The story of a family creating an abundant and sustainable life.

Tax Refund Time

You may still have a month left to file your taxes, but in our household they get done as early as possible, mostly because we usually get money back. We just had the discussion again whether or not we should adjust our deductions so that fewer taxes would be taken out on a monthly basis. We both agreed that for us it feels better to get an annual “bonus” than an unbudgeted bill to pay. On a daily basis I do my best to not fret over taxes, so why would I want to stress every spring? 
Since the invention of TurboTax, my Hubby has taken the lead on our taxes. I have to say that it’s a relief to have this annual chore taken care of, plus I think Hubby secretly looks forward to accomplishing. Coming home from work last week, I was pleasantly surprised to find that he had filed our taxes while taking care of our feverish/cranky/teething BabyGirl. Talk about multi-tasking…way to go Daddy-O!! (Yes, I did promise to thank him publicly for his chivalrous acts of parenting and tax prep.)
The better news came when he told me that we are expecting a $4k refund! I have to admit that the first thought that crossed my mind was “Denmark,” returning to my adopted homeland. Yet, Hubby promptly burst my bubble by reminding me that our first family financial goal is to increase our emergency savings fund back up to $10k. We would reach that goal if we saved our tax refund. An emergency fund doesn’t scream family fun, but financial peace of mind in times of layoffs is worth it. I also know that we pay our share of taxes, but I’m not about to balk at funding essential social services. You’ve already heard my rant on green taxes.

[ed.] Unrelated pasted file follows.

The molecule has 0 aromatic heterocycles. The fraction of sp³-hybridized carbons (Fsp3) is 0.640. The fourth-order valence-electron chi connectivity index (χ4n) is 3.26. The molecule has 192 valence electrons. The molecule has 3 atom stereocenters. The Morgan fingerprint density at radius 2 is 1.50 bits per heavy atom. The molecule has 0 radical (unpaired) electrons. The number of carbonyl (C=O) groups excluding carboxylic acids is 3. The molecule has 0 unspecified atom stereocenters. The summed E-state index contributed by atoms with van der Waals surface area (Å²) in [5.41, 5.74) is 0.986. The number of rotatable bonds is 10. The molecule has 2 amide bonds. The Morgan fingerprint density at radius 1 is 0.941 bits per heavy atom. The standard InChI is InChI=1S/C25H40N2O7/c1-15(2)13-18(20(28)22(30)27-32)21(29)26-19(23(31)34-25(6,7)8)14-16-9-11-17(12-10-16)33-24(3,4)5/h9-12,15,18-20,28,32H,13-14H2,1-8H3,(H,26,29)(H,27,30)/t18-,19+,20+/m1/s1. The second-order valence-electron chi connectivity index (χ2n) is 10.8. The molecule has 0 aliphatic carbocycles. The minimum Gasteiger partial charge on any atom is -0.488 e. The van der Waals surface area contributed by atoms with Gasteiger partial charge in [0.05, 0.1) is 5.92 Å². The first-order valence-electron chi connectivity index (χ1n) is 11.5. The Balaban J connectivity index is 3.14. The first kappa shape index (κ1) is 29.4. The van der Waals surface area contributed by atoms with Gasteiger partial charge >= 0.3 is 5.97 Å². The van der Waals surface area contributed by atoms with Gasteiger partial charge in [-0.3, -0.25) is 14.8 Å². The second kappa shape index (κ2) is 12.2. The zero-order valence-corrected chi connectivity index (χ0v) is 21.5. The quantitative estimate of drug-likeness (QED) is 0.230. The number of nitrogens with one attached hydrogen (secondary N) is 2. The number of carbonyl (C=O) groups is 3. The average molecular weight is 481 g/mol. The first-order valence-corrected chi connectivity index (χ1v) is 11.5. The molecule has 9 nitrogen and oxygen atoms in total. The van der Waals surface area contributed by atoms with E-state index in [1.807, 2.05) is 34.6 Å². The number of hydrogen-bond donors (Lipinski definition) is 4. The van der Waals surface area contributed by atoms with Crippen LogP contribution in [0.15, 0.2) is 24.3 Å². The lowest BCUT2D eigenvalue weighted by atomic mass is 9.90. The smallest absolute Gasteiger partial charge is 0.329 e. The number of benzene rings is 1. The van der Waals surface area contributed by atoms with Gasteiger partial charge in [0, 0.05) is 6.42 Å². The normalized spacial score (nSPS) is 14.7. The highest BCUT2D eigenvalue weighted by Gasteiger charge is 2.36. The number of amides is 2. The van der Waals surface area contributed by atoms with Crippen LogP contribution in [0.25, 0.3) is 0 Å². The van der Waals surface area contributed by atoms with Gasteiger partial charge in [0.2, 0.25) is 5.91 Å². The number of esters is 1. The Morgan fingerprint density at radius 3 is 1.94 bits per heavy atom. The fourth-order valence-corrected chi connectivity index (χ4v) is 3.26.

Is your family getting a tax return? 
How do you plan to spend/save it?

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Sustainable Family Finances 
This blog is the story of a family creating an abundant and sustainable life.

Heartfelt holiday